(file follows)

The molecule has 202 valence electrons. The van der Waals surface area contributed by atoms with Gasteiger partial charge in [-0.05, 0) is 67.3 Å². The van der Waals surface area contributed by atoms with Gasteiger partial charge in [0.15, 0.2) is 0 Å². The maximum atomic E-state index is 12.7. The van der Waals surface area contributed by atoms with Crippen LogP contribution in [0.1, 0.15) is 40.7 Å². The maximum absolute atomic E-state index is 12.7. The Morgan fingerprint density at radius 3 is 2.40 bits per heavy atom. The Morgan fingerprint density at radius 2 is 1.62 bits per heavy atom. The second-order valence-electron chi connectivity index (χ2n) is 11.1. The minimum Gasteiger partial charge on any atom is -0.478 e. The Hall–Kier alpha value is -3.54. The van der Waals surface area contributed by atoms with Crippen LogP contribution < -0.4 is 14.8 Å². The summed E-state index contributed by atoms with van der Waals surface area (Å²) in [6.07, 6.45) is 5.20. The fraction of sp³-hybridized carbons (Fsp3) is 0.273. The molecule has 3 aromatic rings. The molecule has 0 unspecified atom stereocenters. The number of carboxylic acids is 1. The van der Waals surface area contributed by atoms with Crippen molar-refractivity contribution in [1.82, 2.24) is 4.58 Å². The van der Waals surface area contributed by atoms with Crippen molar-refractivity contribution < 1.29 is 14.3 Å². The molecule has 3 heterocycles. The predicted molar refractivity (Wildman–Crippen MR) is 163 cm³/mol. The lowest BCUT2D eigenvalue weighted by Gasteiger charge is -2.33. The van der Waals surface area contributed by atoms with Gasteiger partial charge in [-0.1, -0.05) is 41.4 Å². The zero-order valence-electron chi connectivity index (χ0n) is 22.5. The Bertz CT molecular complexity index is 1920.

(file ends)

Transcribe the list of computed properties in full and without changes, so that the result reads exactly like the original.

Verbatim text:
The molecule has 202 valence electrons. The van der Waals surface area contributed by atoms with Gasteiger partial charge in [-0.05, 0) is 67.3 Å². The van der Waals surface area contributed by atoms with Gasteiger partial charge in [0.15, 0.2) is 0 Å². The maximum atomic E-state index is 12.7. The van der Waals surface area contributed by atoms with Crippen LogP contribution in [0.1, 0.15) is 40.7 Å². The maximum absolute atomic E-state index is 12.7. The Morgan fingerprint density at radius 3 is 2.40 bits per heavy atom. The Morgan fingerprint density at radius 2 is 1.62 bits per heavy atom. The second-order valence-electron chi connectivity index (χ2n) is 11.1. The minimum Gasteiger partial charge on any atom is -0.478 e. The Hall–Kier alpha value is -3.54. The van der Waals surface area contributed by atoms with Crippen LogP contribution < -0.4 is 14.8 Å². The summed E-state index contributed by atoms with van der Waals surface area (Å²) in [6.07, 6.45) is 5.20. The fraction of sp³-hybridized carbons (Fsp3) is 0.273. The molecule has 3 aromatic rings. The molecule has 0 unspecified atom stereocenters. The number of carboxylic acids is 1. The van der Waals surface area contributed by atoms with Crippen molar-refractivity contribution in [1.82, 2.24) is 4.58 Å². The van der Waals surface area contributed by atoms with Crippen molar-refractivity contribution < 1.29 is 14.3 Å². The molecule has 3 heterocycles. The predicted molar refractivity (Wildman–Crippen MR) is 163 cm³/mol. The lowest BCUT2D eigenvalue weighted by Gasteiger charge is -2.33. The van der Waals surface area contributed by atoms with Gasteiger partial charge in [-0.1, -0.05) is 41.4 Å². The zero-order valence-electron chi connectivity index (χ0n) is 22.5. The Bertz CT molecular complexity index is 1920.